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What was the ‘Mothball Fleet’?

Ben Steelman
StarNews
Mothball fleet

This U.S. Navy aerial photograph from Oct. 3, 1949, shows the mothball fleet on the Brunswick River adjacent to the Cape Fear River. (Courtesy of the New Hanover County Public Library’s Digital Archives)

Officially, the National Defense Reserve Fleet (and sometimes called “the Ghost Fleet”), the anchored rows of World War II surplus transport vessels were a presence in Wilmington from 1946 to 1970. Parked along the Brunswick River, the fleet was described in the press as “the second largest ship graveyard in the world.” (The largest was on the James River near Hampton Roads, Va.)

After World War II, the U.S. Maritime Commission established a “Reserve Fleet Basin” on the Brunswick River to house Liberty ships and other vessels that were no longer needed after demobilization. The first of these vessels, the SS John B. Bryce, arrived at the site on Aug. 12, 1946. Others quickly followed. Between January and April 1946, a total of 426 ships were moored there, the most at any one time.

During the next few years, ships were moved in and out of the basin; in all, 628 vessels were tied up there at one time or another. The vast majority of these – 542 – were Liberty ships, the mass-produced workhorse freighters like those turned out by the N.C. Shipbuilding Co. in Wilmington. The basin also housed a total of 68 “Victory” ships and 41 vessels of other types, including tankers. Generally, five of these ships were kept on a high level of readiness, to sail “at a moment’s notice” in the event of a national emergency. The rest were “mothballed,” coated in red-oxide paint, oil and varnish as preservatives to prevent rust.

At its heydey, the U.S. Maritime Administration (which took over the fleet in 1950, after the Maritime Commission was abolished), employed 296 workers on the Brunswick River basin, with a $600,000 payroll. Many of these were armed guards to prevent theft of the ships’ copper and brass fittings; others were involved in routine maintenance. The ships were lashed and anchored together in groups of five, with each fifth ship moored to pilings driven deep into the river bottom. Despite these precautions, two of the mothballed freighters broke loose during Hurricane Hazel in 1954 and drifted down the channel, threatening to collide with the U.S. 74 bridge until a tugboat pushed them out of the way.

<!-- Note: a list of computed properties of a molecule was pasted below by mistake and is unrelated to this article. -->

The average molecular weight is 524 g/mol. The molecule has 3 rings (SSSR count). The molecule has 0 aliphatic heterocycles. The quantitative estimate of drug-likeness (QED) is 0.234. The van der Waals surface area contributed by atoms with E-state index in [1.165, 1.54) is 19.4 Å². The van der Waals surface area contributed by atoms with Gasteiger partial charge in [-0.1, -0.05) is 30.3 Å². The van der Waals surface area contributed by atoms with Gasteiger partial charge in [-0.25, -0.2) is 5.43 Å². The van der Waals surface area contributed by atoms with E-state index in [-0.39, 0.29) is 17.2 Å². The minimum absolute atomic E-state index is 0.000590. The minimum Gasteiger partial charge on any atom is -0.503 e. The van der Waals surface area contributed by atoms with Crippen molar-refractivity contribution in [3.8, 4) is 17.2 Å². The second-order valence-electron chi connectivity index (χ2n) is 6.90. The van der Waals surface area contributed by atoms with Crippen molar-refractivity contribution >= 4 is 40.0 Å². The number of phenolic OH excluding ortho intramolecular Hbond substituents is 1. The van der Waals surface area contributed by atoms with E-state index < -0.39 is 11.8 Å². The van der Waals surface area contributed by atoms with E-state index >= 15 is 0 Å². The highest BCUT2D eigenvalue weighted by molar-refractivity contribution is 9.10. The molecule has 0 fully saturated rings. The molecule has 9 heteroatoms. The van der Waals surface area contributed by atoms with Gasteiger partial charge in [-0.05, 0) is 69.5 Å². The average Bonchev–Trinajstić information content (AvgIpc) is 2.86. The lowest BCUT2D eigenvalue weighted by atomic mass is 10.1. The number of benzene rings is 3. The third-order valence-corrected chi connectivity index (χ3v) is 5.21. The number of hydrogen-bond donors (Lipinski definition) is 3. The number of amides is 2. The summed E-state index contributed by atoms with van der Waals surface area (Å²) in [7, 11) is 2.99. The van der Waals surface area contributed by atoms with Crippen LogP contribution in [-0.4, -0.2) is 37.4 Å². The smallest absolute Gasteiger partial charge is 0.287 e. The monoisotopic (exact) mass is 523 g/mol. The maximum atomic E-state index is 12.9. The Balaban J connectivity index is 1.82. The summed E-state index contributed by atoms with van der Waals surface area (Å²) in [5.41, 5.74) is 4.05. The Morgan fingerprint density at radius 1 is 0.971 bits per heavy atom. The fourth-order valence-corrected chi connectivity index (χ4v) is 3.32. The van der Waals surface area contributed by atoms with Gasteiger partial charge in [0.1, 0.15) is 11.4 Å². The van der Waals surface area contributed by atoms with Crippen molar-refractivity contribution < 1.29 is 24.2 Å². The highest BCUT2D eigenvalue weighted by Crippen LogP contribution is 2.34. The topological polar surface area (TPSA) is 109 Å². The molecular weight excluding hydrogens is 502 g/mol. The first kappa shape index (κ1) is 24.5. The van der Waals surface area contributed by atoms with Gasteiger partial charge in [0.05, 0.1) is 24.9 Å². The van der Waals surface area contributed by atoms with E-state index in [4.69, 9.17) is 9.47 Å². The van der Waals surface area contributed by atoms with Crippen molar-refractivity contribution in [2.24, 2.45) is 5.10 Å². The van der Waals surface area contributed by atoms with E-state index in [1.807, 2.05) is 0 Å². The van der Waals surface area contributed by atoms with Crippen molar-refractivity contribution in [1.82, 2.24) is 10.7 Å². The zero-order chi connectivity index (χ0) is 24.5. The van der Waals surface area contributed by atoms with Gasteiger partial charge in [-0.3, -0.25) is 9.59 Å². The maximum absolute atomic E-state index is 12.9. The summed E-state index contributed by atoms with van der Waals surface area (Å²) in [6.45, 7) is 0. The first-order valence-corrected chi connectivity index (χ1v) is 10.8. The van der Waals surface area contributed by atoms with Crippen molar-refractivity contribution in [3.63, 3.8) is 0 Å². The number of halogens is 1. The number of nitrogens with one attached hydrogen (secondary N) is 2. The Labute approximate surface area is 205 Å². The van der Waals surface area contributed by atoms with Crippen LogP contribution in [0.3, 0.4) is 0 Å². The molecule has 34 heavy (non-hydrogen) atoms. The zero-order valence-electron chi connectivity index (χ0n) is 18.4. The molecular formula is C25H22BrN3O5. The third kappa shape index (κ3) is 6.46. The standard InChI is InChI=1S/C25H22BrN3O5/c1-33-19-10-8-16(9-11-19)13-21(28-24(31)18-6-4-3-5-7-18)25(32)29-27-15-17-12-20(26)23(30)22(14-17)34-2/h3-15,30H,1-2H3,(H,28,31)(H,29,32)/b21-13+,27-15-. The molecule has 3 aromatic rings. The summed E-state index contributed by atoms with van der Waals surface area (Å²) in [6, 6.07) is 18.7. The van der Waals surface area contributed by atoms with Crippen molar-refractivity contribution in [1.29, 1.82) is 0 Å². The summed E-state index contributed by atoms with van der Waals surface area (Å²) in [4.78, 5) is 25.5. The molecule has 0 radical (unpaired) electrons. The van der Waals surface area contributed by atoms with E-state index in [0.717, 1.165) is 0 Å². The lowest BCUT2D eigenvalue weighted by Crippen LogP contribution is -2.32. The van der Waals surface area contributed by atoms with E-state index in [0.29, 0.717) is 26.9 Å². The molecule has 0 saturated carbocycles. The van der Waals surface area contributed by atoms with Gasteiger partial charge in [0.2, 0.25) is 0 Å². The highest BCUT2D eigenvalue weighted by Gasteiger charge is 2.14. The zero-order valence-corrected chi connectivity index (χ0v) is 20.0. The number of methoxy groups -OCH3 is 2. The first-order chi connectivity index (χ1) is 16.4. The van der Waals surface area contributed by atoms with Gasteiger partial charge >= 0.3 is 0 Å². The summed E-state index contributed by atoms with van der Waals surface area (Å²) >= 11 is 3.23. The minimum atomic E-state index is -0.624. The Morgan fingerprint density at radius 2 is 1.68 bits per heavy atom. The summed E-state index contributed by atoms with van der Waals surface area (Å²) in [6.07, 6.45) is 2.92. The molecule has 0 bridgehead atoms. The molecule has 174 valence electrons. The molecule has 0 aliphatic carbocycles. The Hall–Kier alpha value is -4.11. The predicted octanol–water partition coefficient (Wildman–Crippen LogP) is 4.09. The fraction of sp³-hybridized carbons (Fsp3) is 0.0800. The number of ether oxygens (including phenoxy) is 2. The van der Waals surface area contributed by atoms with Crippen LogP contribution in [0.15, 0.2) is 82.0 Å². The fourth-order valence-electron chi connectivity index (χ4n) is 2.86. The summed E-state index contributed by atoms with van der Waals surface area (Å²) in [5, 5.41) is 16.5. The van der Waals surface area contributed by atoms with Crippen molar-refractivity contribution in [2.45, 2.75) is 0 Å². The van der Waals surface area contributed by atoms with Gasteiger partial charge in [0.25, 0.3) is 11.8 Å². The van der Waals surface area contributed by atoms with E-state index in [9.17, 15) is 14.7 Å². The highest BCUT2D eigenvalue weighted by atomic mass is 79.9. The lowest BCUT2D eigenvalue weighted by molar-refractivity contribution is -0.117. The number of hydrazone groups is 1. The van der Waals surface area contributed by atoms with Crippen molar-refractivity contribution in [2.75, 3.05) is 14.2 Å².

On Dec. 8, 1958, the SS Edgecomb, a Victory ship, became the last vessel to be tied up at the basin. Beginning in 1958, the government began to sell off older and less fit vessels for scrap, while others were moved to the James River. By 1964, only 152 vessels were left on the Brunswick River, but they remained a formidable sight. “Many motorists stop along the highway to look up the river at them,” said E.W. Thompson, an administrator with the reserve fleet.

By 1968, the total was down to 15 ships. Many were scrapped by Horton Industries in Wilmington; Gilliam Horton, of Horton Iron & Metal, told the Wilmington Morning Star in 1968 that his company could finish off two ships in 90 days.

The last remaining member of the Mothball Fleet, the SS Dwight W. Morrow (named for the father of author Anne Morrow Lindbergh, a former U.S. ambassador to Mexico) was towed away for scrapping on Feb. 27, 1970.

Courtesy of the New Hanover County Public Library’s digital archives, here’s a link to a Mothball Fleet Aerial photograph.

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3 Responses to “ What was the ‘Mothball Fleet’?”

  1. On February 17, 2010 at 2:00 pm Paul A. Franz wrote:

    I served aboard the U.S.S. Louisville a heavy cruiser, during WW2 as a Gunners Mate. At the end of the war the ship was sent to the Philiadephia Naval Yard in Feburary 1946 and put in the moth ball fleet. I had a part in placing the 5″ guns in moth balls. The guns were covered with a protective coating and then covered with a plastic like tent covering. The ship was sold for scrap for $250,000 and was towed to Tampa, Fl. and dismantled in 1960. The Louisville was christened September 1, 1930.

  2. On July 14, 2010 at 1:39 pm Wayne wrote:

    Mr. Franz, thank you for serving your country during WW II. You mentioned five-inch guns – just curious, I thought heavy cruisers had eight-inch gun; maybe they had five-inch guns and eight-inch guns? Thank you.

  3. On October 14, 2011 at 6:18 pm HAROLD HORNE wrote:

    ENJOYED THE ARTICLE AS IT BROUGHT BACK MANY MEMEORIES . I , AS AN ORDINARY SEAMAN RODE SEVERAL OF THE SHIPS OUT OF THE LAY UP BASIN . IT WAS QUITE INTERESTING AND NOW A PART OF HISTORY. I ACQUIRED MY COAST GUARD PAPERS IN 1950 AND REALIZE NOW JUST WHAT WAS HAPPENING IN THE WORLD AND THE PART THE USA WOULD PLAY..
    THANKS FOR REVIVING SOME WONDERFUL AND SCARY MEMEORIES.



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